Professor Valentine Moghadam, Director of the International Affairs Program and Professor of Sociology, has had two new publications come out in the past 6 months. The first is “Transnational Feminist Activism and Movement-building,” the 2nd chapter in The Oxford Handbook of Transnational Feminist Movements (April 2015), edited by Rawwida Baksh and Wendy Harcourt.
The second publication, the article “‘Resistance is Fertile’: Revisiting Maternalist Frames across Cases of Women’s Mobilization,” can be found online, and will be published in the July-August 2015 edition of Women’s Studies International Forum. The artical was co-authoried with a former Ph.D. student of Professor Moghadam’s, Ms. Michelle Carreon. You may read and download the article here.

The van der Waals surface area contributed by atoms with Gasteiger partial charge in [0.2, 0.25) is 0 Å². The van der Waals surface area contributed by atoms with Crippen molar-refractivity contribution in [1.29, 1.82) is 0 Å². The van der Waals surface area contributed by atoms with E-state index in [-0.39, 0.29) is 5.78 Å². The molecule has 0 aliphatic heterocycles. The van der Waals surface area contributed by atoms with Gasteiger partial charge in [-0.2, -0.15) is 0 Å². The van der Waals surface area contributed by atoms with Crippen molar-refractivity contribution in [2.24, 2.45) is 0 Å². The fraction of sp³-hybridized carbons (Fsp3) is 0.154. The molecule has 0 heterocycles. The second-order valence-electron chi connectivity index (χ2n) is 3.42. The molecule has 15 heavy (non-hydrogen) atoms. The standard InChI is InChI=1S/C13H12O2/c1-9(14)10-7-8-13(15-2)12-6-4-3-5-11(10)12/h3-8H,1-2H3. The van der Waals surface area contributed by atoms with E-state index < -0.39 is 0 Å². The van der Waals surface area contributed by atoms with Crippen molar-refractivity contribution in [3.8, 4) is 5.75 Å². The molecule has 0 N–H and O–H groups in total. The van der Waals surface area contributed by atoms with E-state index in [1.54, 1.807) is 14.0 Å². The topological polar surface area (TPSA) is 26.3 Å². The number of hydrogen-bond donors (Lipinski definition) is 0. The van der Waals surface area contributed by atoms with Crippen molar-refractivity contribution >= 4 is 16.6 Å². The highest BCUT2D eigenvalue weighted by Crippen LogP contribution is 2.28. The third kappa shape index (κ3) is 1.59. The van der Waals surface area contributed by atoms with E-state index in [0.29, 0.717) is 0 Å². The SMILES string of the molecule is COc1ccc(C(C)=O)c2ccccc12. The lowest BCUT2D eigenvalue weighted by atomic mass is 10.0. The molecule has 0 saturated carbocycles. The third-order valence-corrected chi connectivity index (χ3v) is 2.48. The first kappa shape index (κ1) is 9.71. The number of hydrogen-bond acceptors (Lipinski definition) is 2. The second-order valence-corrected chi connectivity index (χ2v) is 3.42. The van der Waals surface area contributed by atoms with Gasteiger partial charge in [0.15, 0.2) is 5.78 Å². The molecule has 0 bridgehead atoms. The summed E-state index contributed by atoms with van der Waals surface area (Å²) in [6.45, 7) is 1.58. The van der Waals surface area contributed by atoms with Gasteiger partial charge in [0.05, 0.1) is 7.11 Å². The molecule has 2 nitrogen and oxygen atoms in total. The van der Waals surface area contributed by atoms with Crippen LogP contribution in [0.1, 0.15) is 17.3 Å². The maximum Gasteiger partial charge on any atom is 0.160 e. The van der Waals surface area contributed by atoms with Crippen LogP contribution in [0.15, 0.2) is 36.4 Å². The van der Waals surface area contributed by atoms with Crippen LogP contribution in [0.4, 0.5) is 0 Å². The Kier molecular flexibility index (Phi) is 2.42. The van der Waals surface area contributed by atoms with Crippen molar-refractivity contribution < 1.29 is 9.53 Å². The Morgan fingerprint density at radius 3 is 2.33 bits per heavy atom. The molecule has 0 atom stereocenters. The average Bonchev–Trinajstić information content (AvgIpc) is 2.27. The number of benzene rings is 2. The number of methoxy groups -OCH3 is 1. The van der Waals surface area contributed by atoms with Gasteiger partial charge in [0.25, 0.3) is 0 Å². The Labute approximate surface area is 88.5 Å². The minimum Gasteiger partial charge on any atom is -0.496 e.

In the Spring of 2015 Professor Berna Turam published a new book with Stanford University Press. The abstract is below.
“Gaining Freedoms reveals a new locus for global political change: everyday urban contestation. Cities are often assumed hotbeds of socio-economic division, but this assessment overlooks the importance of urban space and the everyday activities of urban life for empowerment, emancipation, and democratization. Through proximity, neighborhoods, streets, and squares can create unconventional power contestations over lifestyle and consumption. And through struggle, negotiation, and cooperation, competing claims across groups can become platforms to defend freedom and rights from government encroachments.